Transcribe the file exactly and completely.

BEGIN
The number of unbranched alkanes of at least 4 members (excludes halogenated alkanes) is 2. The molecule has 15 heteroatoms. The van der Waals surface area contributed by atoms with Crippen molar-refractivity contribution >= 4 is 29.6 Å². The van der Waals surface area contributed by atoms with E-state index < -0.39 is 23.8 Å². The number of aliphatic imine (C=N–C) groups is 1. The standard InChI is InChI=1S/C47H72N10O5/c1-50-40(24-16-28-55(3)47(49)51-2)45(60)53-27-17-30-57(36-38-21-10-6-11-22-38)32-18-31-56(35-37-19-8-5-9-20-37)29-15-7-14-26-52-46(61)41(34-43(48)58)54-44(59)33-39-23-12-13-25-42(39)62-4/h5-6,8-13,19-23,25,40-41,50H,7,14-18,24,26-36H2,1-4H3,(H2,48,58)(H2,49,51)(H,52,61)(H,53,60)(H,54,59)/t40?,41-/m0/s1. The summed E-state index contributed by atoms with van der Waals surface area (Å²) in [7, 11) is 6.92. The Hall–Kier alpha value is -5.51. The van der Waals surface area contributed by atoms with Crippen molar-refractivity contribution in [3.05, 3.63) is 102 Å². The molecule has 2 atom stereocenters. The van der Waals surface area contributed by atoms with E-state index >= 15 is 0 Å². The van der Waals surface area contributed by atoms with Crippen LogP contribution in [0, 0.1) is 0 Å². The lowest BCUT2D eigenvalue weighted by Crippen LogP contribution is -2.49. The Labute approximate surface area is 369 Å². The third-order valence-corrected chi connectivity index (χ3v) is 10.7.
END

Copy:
The number of unbranched alkanes of at least 4 members (excludes halogenated alkanes) is 2. The molecule has 15 heteroatoms. The van der Waals surface area contributed by atoms with Crippen molar-refractivity contribution >= 4 is 29.6 Å². The van der Waals surface area contributed by atoms with E-state index < -0.39 is 23.8 Å². The number of aliphatic imine (C=N–C) groups is 1. The standard InChI is InChI=1S/C47H72N10O5/c1-50-40(24-16-28-55(3)47(49)51-2)45(60)53-27-17-30-57(36-38-21-10-6-11-22-38)32-18-31-56(35-37-19-8-5-9-20-37)29-15-7-14-26-52-46(61)41(34-43(48)58)54-44(59)33-39-23-12-13-25-42(39)62-4/h5-6,8-13,19-23,25,40-41,50H,7,14-18,24,26-36H2,1-4H3,(H2,48,58)(H2,49,51)(H,52,61)(H,53,60)(H,54,59)/t40?,41-/m0/s1. The summed E-state index contributed by atoms with van der Waals surface area (Å²) in [7, 11) is 6.92. The Hall–Kier alpha value is -5.51. The van der Waals surface area contributed by atoms with Crippen molar-refractivity contribution in [3.05, 3.63) is 102 Å². The molecule has 2 atom stereocenters. The van der Waals surface area contributed by atoms with E-state index >= 15 is 0 Å². The van der Waals surface area contributed by atoms with Crippen LogP contribution in [0, 0.1) is 0 Å². The lowest BCUT2D eigenvalue weighted by Crippen LogP contribution is -2.49. The Labute approximate surface area is 369 Å². The third-order valence-corrected chi connectivity index (χ3v) is 10.7.